post #109 of 117
"Server Class" is such great marketing because it means absolutely nothing!! I just had the drive in my iMac 27 die ...my Time Capsule saved me but I'm going to be employing TC backup and iCloud backup in the near future to prevent catastrophic dataloss and yes pics of my pets getting lost would be catastrophic lol (actually I don't own pets but you get the point)


As for RAID


If I ever set up a RAID array it will be a RAID-10.

People ...avoid parity striping if you can rebuilds are slow. Remember that because a RAID-5 has to calculate parity and stripe it on every write you basically have 3 or more drives that do not write any faster than a single drives speed (you do get aggregate read) .

Now you take 4 drives and mirror a pair and then strip that mirror you get much better write performance and pretty solid read performance and if a drive dies in the mirrored pair the rebuild is fast.

RAID-10...don't buy an array without it.

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post #110 of 117




Quote:
Originally Posted by TBell View Post

The established distinction between a consumer grade and enterprise class hard drive is that enterprise class hard drives are tested more thoroughly as to guarantee over 1 million hours Mean Time Between Failure (MTBF). This assumes 24-hours-a-day, 7-days-a-week usage. Here is a good summary of the issue.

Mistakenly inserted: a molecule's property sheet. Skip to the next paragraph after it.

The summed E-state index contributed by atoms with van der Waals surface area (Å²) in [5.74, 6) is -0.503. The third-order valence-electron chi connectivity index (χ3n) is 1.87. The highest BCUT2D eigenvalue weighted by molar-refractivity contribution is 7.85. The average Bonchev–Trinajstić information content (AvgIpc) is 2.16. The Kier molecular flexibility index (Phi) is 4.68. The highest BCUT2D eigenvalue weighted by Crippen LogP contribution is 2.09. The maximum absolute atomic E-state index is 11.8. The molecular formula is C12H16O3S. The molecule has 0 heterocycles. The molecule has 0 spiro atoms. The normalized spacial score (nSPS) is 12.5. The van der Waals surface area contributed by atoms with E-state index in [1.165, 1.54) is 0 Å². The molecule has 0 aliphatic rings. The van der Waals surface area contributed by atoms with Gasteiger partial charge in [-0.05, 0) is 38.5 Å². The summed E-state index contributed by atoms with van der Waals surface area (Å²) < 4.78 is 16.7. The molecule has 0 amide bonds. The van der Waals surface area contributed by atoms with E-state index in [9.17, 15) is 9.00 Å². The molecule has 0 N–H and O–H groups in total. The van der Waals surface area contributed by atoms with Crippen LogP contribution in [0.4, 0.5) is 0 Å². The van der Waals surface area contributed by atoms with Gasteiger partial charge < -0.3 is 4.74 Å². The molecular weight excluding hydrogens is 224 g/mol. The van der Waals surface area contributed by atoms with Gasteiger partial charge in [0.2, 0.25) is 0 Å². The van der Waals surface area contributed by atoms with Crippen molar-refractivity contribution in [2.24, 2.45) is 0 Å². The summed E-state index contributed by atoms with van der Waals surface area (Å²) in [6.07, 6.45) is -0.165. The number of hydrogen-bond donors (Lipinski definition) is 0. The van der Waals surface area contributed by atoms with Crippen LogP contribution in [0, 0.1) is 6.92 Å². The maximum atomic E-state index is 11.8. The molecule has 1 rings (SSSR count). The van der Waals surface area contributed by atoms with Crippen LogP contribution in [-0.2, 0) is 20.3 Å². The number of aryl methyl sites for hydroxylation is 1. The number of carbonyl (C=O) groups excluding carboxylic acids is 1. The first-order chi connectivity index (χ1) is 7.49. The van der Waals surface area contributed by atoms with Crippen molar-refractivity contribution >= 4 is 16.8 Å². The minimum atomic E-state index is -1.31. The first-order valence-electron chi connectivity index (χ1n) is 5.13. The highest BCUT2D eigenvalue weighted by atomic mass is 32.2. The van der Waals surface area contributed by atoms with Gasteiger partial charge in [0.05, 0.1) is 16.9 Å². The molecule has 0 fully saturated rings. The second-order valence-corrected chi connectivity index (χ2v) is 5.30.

Sorry to say, but I didn't think that article was very good. It never even mentioned *what* hard drive was being used in the Time Capsule, let alone whether it was rated for more than 1 million MTBF. Yes, as you mention, this was found out later but through other means not mentioned or hinted at in the article.

Current Google searches for the definition of "server grade" is just littered with articles about the latest Time Capsule.

I'm willing to start to back off from this debate, we all clearly have established our positions and opinions. Thought I'd have a little fun with the meme above.
post #111 of 117
Quote:
Originally Posted by jragosta View Post

I wonder why the Apple-bashers think that if they keep repeating the same lie that it becomes true.

There is no such legal or standard definition of 'server grade'. Period. End of discussion (except that the Apple haters will continue to spread the same lie).

I only have 5 Apple computers, an ATV, an AP base station, 4 express stations and an ipod in the house. I have owned dozens of Macintoshes and other Apple products over the years.